A trained person is provided at the monitoring station 7 and monitors said live steaming video transmitted from said license plate external video cameras of the school bus 8. Said trained person may be a public safety officer such as a police officer, sheriff's deputy, or constable's deputy. The trained person also may be reserve officers or laymen who are specially trained in school bus safety laws. The term “vid-cops”™ shall be used hereinafter to, refer to such a law enforcement person or other person who monitors the television/computer screens. To be optimally effective, all vid-cops, irrespective of their background, should be well-trained in viewing the live video and identifying potential violations, preserving the relevant video that shows the potential violation, and completing an affidavit or similar document that documents the actions observed.

Said vid-cop™ observes the live streaming video to identify potential violations of the school bus safety laws 9. The vid-cop may be assigned responsibility for monitoring as few as two or as many as 12 school buses. In a preferred embodiment, said vid-cop is assigned six school buses to monitor during the hours when school buses are being operated. If a school district has many school buses, then a plurality of vid-cops can be assigned to monitor a plurality of monitoring screens and monitoring computers.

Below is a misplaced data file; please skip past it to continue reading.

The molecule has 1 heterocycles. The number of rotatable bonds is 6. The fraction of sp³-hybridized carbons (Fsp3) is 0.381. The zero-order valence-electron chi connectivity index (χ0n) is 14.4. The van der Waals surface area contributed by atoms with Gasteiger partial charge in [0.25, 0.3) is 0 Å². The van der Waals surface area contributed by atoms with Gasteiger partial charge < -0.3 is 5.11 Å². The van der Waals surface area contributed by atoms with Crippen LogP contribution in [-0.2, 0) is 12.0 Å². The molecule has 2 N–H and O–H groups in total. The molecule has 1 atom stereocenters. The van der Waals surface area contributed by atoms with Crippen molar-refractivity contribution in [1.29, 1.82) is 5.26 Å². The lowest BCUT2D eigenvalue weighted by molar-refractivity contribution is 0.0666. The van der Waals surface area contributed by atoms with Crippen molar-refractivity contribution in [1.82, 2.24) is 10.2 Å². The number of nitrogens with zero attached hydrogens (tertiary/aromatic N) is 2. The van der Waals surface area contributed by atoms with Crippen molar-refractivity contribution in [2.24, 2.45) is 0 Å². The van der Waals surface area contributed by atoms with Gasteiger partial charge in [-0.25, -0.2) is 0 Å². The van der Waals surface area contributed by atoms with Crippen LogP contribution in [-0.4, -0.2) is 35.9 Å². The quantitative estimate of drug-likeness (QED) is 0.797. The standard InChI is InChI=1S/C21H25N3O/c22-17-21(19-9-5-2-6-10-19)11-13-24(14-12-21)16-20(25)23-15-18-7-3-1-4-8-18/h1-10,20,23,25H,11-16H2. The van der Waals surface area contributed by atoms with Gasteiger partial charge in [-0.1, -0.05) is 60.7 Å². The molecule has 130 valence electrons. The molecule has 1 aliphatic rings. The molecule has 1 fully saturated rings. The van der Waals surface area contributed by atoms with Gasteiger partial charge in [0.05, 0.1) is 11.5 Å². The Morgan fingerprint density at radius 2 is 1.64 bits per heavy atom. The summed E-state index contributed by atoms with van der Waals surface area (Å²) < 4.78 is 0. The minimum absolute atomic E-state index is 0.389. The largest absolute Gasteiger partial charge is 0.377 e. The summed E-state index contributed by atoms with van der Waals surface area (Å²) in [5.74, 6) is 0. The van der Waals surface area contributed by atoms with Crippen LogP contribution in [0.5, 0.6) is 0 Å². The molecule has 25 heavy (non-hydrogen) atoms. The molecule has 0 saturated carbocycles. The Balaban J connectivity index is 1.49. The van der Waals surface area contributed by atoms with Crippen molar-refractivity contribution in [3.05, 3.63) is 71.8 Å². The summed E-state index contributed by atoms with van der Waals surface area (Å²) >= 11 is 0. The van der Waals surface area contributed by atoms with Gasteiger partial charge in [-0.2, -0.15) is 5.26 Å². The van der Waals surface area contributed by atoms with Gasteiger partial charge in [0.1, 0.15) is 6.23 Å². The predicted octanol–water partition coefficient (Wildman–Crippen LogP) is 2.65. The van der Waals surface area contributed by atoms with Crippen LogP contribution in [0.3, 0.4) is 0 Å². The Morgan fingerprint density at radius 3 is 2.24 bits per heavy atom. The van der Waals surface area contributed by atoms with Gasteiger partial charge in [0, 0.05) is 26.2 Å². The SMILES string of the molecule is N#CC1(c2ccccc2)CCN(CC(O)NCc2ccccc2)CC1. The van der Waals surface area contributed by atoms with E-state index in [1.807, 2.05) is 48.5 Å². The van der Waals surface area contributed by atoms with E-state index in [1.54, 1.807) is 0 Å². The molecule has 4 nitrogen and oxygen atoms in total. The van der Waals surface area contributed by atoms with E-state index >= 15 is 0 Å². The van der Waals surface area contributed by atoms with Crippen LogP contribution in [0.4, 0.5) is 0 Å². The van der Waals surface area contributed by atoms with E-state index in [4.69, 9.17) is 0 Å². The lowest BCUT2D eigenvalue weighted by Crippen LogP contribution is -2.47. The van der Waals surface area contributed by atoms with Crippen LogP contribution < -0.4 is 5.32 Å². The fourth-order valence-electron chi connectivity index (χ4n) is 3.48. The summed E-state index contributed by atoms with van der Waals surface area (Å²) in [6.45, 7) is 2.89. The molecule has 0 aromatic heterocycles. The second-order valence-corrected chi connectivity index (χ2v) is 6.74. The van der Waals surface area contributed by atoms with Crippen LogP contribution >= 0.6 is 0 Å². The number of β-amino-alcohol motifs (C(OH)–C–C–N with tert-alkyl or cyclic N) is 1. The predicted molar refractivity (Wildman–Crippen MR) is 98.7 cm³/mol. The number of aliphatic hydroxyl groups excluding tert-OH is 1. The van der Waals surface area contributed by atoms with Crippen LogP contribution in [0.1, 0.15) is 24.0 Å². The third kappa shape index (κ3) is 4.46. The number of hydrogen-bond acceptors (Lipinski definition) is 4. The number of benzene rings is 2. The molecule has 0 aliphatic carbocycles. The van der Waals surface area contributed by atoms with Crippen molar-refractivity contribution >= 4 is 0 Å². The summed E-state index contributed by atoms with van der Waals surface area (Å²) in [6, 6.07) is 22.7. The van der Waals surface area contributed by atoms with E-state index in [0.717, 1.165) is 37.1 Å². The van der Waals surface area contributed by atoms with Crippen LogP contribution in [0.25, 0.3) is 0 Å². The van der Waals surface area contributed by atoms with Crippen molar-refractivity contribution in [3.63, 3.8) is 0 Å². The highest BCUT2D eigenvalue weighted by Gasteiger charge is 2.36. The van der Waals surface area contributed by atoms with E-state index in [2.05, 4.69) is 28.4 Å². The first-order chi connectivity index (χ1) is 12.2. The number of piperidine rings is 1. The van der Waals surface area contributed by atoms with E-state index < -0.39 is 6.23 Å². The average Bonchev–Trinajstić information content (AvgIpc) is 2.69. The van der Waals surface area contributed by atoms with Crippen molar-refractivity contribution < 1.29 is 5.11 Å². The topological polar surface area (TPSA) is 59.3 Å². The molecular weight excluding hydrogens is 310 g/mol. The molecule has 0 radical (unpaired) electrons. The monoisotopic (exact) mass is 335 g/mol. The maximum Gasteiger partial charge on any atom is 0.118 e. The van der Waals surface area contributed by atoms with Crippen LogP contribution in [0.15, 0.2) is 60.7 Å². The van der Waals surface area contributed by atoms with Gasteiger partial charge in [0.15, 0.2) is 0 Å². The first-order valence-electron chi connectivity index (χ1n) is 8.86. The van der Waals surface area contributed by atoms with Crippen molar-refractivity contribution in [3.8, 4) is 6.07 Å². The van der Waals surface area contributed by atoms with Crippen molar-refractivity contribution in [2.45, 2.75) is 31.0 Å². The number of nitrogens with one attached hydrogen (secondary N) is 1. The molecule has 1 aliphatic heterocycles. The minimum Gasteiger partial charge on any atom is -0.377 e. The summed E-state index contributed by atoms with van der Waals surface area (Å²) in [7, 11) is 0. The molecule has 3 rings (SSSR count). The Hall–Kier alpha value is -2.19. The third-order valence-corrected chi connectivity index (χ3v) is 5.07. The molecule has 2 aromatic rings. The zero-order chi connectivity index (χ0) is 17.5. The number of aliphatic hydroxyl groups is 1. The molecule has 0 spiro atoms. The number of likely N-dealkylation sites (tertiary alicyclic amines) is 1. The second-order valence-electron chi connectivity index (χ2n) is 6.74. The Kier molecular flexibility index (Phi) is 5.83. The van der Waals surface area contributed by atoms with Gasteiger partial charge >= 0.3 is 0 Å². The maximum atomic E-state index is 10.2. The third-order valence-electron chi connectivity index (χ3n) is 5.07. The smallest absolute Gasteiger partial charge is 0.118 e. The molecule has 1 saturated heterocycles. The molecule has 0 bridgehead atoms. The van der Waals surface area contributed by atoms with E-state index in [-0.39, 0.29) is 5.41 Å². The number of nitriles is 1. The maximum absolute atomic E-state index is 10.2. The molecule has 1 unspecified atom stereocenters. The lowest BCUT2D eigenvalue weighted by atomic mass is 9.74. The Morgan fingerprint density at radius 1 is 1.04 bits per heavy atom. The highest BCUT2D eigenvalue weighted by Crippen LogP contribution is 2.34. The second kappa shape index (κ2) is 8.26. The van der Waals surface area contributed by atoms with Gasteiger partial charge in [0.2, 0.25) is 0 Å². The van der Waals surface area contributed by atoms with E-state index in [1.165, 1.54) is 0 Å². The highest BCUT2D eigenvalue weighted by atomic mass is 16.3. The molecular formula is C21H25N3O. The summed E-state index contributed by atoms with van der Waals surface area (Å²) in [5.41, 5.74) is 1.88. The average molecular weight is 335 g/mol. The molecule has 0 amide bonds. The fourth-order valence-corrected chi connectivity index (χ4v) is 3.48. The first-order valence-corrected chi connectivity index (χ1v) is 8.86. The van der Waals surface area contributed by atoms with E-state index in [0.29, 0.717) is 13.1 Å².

School buses typically have a system that activates external warning lights and/or a stop-warning sign when the school bus is about to stop. This system will be referred to hereinafter as the “school bus stop-warning system”. In this invention, the on-bus server is electronically connected to the school bus stop-warning system. When the school bus stop-warning system is activated, an electronic signal also is simultaneously sent from the school bus stop-warning system to the on-bus server. Said on-bus server then sends a signal through the commercial wireless medium to the monitoring server, which instructs the video monitoring screen to display an alerting signal on the monitoring screen. In the preferred embodiment, the signal displayed is a red border around the outside edge of the field for that particular school bus for a set period of time of from one-half second to 15 seconds. The signal alerts the vid-cop that he should pay particular attention to that screen.